Chris Giles has become irritated by “the NIESR chart” – which shows that the current recession is the longest and nearly the deepest since the start of the 1930s based on GDP – because it is not a sufficient description of the UK’s recession. Everyone knows GDP is an imperfect measure, but it is often a useful summary of an economy when other things are moving in line with it. But in this recession they are not. Not even close. The equivalent chart to the NIESR chart for employment shows that the current downturn is competing with the 1970s equivalent to be the shortest and shallowest recession in post-war UK economic history (Jonathan Portes responds here to the attack).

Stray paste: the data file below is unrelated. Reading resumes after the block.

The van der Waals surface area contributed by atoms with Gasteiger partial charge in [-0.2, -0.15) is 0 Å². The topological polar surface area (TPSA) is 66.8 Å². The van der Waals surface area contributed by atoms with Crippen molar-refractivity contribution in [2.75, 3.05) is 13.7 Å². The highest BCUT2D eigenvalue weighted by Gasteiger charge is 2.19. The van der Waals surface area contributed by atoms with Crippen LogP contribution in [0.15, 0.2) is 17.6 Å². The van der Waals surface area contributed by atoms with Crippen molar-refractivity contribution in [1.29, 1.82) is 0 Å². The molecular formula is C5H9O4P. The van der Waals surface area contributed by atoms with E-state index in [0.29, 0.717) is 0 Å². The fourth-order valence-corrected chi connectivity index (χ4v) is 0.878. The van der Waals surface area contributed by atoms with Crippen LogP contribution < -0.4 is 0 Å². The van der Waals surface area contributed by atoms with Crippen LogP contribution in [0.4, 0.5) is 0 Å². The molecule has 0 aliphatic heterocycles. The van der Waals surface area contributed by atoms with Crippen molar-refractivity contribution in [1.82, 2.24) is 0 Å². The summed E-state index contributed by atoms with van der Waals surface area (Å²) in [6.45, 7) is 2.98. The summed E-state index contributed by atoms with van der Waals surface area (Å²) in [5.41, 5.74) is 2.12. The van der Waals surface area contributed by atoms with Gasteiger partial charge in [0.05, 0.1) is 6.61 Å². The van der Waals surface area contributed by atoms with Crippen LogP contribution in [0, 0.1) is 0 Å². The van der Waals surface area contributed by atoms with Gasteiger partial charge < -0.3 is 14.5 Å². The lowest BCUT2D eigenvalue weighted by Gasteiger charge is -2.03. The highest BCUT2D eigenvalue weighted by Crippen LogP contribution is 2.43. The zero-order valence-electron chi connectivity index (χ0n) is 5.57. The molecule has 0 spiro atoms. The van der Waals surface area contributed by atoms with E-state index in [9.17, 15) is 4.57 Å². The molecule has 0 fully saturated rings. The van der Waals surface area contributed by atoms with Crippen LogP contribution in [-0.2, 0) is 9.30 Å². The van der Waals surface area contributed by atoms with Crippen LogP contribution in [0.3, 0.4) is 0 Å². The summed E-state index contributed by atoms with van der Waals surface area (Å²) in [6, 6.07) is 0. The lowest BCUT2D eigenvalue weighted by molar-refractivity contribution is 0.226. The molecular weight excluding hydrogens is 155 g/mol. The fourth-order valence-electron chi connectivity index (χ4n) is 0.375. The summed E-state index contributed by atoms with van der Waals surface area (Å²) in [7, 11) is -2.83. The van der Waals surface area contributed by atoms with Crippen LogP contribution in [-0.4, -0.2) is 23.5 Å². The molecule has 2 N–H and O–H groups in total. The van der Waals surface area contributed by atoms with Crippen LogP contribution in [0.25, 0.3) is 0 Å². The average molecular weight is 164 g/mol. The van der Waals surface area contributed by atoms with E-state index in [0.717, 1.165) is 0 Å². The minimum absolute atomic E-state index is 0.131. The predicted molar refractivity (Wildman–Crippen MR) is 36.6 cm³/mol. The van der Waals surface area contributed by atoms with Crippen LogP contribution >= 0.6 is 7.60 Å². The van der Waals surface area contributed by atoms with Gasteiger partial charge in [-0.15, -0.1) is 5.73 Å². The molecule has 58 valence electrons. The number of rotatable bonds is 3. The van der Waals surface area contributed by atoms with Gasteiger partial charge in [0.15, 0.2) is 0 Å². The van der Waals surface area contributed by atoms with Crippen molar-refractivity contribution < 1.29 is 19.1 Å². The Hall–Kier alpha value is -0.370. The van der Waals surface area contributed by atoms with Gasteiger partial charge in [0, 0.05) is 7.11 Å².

Abigail Hughes and Jumana Saleheen – two economists at the BoE – show that, in the past, productivity has typically recovered back to its pre-crisis trend after about four years. This usually happened because the falls in output were eventually accompanied by falls in employment, rather than because output recovered. This time has been different. Many European countries have seen persistently weak productivity, often weaker than has typically been seen in previous crises. The UK stands out as having the weakest performance, with the current level of labour productivity being 10% below a simple pre-crisis trend. The falls in productivity in Germany, France and Italy in the recession were concentrated in manufacturing. Over the recovery, manufacturing productivity has grown faster in these countries than in the UK, which explains why they have started to reclaim some of their lost ground. In contrast to other countries, much of the sustained weakness in UK productivity is concentrated in services, where the level is still below its pre-crisis peak.